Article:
Having become accustomed to Irish sides in European club rugby’s annual showpiece, this year’s Heineken Cup Final is going to feel a little strange.
Only one of the past four seasons’ showdowns has not featured Irish representatives, 2007 being the exception.
Last year’s winners were Leinster who got the Murrayfield verdict against Leicester Tigers.
In 2008, at Cardiff’s Millennium Stadium, Munster beat Toulouse, thereby claiming their second Heineken Cup, their first having been won two years earlier when, at the same venue, they beat Biarritz Olympique.
Tomorrow night in Paris, Munster’s victims on those two occasions go tete a tete.
Biarritz versus Toulouse — the first all-French final since 2005 — at Stade de France promises to be something special.
It’s the first time since 2001 that France has hosted the final and it’s the third all-French shoot-out in 15 years of Heineken Cup action.
Tellingly, Toulouse have won each of the two previous French-only finals in which they were involved — 22-17 against Perpignan in Dublin (2003) and 18-12 against Stade Francais in Edinburgh (2005). They are aiming for a hat-trick at the expense of rivals from the Basque region.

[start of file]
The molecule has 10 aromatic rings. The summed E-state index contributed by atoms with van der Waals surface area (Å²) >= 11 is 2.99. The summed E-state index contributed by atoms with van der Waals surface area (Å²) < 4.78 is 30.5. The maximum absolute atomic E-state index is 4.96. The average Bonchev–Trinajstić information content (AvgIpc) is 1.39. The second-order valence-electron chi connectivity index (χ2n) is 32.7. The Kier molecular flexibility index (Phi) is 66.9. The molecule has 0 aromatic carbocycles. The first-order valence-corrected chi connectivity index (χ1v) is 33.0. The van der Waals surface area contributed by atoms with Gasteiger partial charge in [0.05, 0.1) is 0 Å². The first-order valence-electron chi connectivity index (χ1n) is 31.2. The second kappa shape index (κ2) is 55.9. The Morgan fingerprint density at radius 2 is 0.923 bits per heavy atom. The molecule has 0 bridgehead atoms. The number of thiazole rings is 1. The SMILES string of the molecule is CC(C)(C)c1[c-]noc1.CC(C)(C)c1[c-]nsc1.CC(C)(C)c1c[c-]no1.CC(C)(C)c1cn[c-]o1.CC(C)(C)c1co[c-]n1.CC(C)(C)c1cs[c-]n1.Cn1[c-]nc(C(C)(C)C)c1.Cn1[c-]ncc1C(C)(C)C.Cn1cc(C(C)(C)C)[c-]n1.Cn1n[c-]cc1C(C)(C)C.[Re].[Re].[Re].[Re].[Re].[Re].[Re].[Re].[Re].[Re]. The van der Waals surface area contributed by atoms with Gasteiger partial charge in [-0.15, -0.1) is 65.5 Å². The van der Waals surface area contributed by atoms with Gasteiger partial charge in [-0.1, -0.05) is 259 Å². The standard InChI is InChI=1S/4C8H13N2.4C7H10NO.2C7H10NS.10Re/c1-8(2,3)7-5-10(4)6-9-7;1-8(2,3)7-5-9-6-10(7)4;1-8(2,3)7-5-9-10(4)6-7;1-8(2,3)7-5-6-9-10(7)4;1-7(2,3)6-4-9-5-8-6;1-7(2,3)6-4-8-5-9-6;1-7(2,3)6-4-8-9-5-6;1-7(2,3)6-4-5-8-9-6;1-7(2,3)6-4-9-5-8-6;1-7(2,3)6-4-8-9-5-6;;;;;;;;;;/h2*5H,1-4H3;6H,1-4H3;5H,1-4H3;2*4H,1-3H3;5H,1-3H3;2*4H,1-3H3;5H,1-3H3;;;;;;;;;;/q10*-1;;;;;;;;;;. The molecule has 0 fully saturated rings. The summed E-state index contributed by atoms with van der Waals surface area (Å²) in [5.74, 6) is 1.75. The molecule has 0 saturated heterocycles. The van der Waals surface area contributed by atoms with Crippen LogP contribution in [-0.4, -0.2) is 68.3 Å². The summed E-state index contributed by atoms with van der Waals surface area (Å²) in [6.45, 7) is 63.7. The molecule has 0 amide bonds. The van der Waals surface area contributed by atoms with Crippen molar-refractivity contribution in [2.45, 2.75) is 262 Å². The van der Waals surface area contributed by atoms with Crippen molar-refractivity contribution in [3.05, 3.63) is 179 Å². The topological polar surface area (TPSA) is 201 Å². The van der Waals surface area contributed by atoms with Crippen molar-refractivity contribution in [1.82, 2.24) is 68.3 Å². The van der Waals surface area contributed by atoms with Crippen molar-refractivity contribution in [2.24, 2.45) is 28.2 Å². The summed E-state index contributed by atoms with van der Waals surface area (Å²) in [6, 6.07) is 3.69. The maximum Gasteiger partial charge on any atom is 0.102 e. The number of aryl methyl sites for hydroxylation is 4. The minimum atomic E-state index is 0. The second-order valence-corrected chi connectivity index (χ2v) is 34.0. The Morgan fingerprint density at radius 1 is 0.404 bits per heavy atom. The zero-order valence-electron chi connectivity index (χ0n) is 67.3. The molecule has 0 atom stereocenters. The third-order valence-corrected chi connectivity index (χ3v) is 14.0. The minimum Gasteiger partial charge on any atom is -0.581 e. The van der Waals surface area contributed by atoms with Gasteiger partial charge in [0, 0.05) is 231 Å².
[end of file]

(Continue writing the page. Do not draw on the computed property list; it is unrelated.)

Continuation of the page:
Tomorrow will be Toulouse’s sixth Heineken Cup final appearance, a record.
Biarritz, in contrast, have been in only one — that 23-19 defeat by Munster in Cardiff four years ago — and with the memory of that day having haunted them ever since, they were delighted to have beaten the same Irish opponents three weeks ago in this season’s semi-final. Pay back time.
The hero of that triumph was back row warrior Imanol Harinordoquy whose performance — despite playing with a grotesquely encased broken nose — was awesome. Put bluntly, Munster were out-Munstered.
Damien Traille missed out on that win having fractured his forearm — an injury which has sadly ruled him out of tomorrow’s showdown, too.
But the brilliant centre will be on the field in spirit if not body.
“We want to go one better than the final in 2006. That defeat hurt us badly then and still does now because when you reach a final and you trip up on the very last step it is deeply frustrating,” he said.
“Since then our group has grown in maturity, we have become aware of a lot more things and in the end it is the most realistic and focused team who gets the win.
“This a totally different Heineken Cup final from 2006 because it is against Toulouse, the triple Heineken Cup champions, who know how to handle such big occasions. They have a lot more experience than we do but we will play with our own values and qualities to do the best we can in the final.”
Underdogs, yes, but don’t write them off as no-hopers.